Someone recently asked me what are the newish books to read for someone who wants to get back into Pauline studies. It made me think about what books in recent years have I liked, enjoyed, and learned from. Well, looking at 2014-19, here are the books I’d recommend:
1. N.T. Wright – Paul and the Faithfulness of God.
NTW’s magnum opus on Paul, now nearly 5 years old, quite the bombshell, a truly exhaustive attempt to explain Paul in his Jewish, Roman, and Greek texts.
2. John Barclay – Paul and the Gift
Another bombshell, yes, Sanders was right that Palestinian Judaism knows about grace, but grace was not a monolithic (Protestant) concept. It has different perfections and gifts can have all sorts of incongruities without denying the need for reciprocity. This is book people will still be talking about in thirty years.
3. E.P. Sanders – Paul: The Apostles’ Life, Letters, and Thought
Something of Sanders’s au revoire, a readable summary of Paul’s life, letters, and career, a distillation of Sanders’s mature analysis of Paul, very insightful in places, often comical too. And you catch a glimpse of Sanders’s own perspectives on topics of life and faith.
4. Patrick Gray – Paul as a Problem in History and Culture
This book will fly under the radar of many, but don’t be fooled, it is a terrific insight into how the reception of Paul tells you a lot about a person. I learned a lot in this book about all the strange and weird ways people can interpret the Apostle Paul. Highly recommended.
5. Stephen Chester – Reading Paul with the Reformers
Think you know the Reformers and their stereotypical and dour exegesis of Galatians, think again, Chester’s book shows that Reformed and NPP readings of Paul aren’t always at loggerheads and there is still much to be learned from the Reformers.
6. David Capes – The Divine Christ
Very good book summarizing the state of play on Paul’s “divine” christology.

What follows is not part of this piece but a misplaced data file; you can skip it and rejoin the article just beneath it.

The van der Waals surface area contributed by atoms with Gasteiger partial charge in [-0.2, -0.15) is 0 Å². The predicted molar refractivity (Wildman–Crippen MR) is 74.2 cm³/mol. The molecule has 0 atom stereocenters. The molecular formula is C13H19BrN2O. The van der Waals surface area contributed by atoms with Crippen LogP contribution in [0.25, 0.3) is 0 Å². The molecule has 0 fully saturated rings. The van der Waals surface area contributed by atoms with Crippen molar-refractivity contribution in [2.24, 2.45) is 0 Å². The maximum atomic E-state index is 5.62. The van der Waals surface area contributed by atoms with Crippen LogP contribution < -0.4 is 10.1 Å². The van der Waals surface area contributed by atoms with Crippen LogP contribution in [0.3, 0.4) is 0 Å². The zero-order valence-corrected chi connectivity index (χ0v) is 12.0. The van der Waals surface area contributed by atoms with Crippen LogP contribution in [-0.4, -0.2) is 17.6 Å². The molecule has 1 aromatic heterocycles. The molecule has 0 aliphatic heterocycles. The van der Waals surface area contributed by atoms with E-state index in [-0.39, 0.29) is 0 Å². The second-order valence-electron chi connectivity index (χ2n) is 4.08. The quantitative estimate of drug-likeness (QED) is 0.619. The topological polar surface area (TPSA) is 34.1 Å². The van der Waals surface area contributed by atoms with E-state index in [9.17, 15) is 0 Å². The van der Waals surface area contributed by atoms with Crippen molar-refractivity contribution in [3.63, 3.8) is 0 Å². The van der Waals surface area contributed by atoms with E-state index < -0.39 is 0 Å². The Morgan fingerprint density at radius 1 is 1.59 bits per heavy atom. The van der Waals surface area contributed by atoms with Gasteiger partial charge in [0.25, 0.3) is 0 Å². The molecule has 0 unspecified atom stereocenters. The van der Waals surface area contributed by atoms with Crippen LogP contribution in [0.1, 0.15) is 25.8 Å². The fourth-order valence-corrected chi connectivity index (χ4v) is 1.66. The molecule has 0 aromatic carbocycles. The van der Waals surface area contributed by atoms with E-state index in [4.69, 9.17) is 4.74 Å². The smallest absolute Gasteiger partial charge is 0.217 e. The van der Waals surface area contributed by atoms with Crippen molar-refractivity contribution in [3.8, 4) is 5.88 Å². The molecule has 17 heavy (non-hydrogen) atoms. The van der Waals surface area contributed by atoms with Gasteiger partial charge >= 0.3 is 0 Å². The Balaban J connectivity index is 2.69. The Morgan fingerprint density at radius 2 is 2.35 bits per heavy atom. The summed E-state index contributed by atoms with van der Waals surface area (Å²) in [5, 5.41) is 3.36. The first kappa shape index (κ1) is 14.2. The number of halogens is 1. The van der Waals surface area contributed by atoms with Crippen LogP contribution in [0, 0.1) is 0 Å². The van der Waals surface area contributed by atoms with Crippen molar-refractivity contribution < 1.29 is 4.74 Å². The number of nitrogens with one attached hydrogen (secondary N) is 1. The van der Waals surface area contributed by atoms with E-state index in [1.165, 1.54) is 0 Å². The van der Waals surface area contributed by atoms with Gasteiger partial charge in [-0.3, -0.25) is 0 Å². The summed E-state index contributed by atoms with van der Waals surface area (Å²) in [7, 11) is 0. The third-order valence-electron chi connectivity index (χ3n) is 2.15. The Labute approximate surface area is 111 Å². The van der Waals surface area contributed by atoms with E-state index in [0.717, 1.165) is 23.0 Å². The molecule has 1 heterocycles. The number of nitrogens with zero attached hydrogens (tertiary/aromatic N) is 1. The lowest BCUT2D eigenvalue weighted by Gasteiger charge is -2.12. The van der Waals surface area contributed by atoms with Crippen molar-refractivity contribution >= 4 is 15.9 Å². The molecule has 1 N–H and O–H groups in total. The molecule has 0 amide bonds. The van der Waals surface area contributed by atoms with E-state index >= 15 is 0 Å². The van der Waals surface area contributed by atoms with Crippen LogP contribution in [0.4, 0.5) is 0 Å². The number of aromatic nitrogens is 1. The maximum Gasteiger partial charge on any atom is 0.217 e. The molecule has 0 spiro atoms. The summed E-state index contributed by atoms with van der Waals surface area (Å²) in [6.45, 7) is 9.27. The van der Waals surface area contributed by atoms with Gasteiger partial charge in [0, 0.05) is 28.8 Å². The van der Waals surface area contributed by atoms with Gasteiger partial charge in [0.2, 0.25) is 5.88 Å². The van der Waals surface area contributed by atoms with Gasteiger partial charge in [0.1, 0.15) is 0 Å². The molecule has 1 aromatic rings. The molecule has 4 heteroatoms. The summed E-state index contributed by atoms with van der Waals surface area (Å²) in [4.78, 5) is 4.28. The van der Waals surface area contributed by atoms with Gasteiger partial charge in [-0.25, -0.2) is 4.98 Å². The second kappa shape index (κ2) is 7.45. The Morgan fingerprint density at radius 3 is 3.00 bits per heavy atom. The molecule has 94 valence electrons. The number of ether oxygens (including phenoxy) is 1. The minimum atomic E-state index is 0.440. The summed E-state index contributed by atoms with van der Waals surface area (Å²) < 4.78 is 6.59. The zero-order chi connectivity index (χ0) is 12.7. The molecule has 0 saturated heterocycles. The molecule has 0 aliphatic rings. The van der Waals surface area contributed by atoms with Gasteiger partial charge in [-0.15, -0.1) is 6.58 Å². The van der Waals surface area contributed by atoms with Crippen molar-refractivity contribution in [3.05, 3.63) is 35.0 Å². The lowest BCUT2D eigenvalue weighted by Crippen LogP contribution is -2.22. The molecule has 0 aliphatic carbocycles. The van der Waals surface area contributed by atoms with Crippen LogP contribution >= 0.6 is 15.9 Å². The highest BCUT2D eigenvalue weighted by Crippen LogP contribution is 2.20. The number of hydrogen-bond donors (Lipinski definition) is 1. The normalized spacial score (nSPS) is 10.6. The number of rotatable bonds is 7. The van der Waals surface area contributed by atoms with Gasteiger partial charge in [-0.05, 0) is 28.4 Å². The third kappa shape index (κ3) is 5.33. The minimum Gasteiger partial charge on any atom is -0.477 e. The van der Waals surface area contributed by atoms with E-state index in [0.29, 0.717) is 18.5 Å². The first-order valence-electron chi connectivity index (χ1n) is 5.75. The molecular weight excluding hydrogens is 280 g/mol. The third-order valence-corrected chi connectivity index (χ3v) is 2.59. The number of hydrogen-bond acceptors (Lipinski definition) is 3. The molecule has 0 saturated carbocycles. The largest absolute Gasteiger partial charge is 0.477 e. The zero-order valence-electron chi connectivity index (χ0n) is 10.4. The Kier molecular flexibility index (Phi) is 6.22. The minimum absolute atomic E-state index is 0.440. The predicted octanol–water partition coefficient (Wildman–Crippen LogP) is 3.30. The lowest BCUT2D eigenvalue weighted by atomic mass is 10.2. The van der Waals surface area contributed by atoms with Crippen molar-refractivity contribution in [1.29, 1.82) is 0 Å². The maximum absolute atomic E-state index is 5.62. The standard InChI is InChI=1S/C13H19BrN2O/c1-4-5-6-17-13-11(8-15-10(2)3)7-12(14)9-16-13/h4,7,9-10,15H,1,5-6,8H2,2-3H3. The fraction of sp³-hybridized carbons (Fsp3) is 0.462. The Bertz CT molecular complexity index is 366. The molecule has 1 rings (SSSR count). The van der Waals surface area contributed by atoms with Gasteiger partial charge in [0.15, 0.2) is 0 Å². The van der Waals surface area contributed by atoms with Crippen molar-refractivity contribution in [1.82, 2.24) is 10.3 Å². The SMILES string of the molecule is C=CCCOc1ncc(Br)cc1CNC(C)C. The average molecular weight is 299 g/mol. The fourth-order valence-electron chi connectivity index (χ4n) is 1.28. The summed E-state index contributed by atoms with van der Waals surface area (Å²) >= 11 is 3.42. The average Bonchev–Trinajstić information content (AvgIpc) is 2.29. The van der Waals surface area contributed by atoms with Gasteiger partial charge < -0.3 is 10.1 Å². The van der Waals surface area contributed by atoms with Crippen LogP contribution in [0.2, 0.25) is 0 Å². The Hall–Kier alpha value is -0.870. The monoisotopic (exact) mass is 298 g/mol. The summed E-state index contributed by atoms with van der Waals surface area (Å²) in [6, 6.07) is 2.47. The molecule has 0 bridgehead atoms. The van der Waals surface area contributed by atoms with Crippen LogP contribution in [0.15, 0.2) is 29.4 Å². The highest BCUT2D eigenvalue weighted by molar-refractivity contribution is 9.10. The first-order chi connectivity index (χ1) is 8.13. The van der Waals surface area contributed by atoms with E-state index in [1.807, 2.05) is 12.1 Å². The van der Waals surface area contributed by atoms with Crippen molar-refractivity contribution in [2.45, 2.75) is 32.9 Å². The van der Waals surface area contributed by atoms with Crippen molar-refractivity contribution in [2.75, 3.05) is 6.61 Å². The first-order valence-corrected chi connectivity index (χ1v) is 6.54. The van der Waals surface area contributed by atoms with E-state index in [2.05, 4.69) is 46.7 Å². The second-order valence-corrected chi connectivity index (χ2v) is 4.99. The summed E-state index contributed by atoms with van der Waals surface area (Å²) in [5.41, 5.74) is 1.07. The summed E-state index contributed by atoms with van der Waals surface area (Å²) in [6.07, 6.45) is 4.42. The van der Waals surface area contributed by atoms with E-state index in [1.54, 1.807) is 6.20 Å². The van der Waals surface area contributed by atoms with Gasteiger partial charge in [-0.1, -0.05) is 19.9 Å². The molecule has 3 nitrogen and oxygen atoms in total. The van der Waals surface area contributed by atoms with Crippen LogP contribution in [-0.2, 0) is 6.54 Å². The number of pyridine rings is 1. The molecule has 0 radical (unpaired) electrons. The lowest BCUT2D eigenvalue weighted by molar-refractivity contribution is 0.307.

7. Paula Fredriksen – The Pagan’s Apostle
Probably the most readable and lucid account of the “Paul within Judaism” school. Fredriksen is always clear and earnest, not always convincing, but informative and challenging nonetheless.8. Jamie Davies – Paul Among the Apocalypses
A good summary of the Apocalyptic Paul and a thoughtful engagement with it. Read this before you read Doug Campbell or J.L. Martyn.
9. Garwood P. Anderson – Paul’s New Perspective
This book is a good survey of Pauline soteriologies between the Reformed, NPP, and Barclay. A very good orientating point for recent debates about justification and Anderson comes to some very sensible conclusions for my money.
10. Christopher Heilig – Hidden Criticism
Is Paul pro or anti-empire? Well, read this book to find about the best methodology to find out and get a good grasp of what people are saying about Paul and the Roman empire!
Mention in Despatches
Michael Gorman – Becoming the Gospel – part of a trilogy of books on Paul and soteriology, this one is in my view the best.
Wesley Hill – Paul and the Trinity – great book shows how a trinitarian hermeneutic brings clarity and coherence to Paul’s letters.
Michael Bird – An Anomalous Jew – please indulge a personal plug, this is my effort to engage anti-imperial, apocalyptic, and Paul-within-Judaism readings. A good entree into some recent Pauline debates.
C. Heilig, J.T. Hewitt, M. Bird – God and the Faithfulness of Paul – a truly fantastic collection of essays engaging with NTW’s PFG both critically and constructively. Several absolute gems in this collection.
Craig Keener, The Mind of the Spirit – On Paul’s approach to transformed thinking, Klassic Keener!
Popular Level Books
Beverly Gaventa – When in Romans – Great work by a brilliant scholar on how Romans matters and what you can learn.
Scot McKnight – Reading Romans Backwards – Forthcoming, but try to imagine if Romans 12-15 was the main point of the letter! Boom, mind blown!
Scot McKnight and Jo Modica, Preaching Romans: Four Perspectives – Just out, very good showing how different interpretations of Romans preaching differently.
E. Randolph Richard and Brandon J. O’Brian – Paul Behaving Badly – Cause, you know, Paul was obviously a homophobe and misogynist.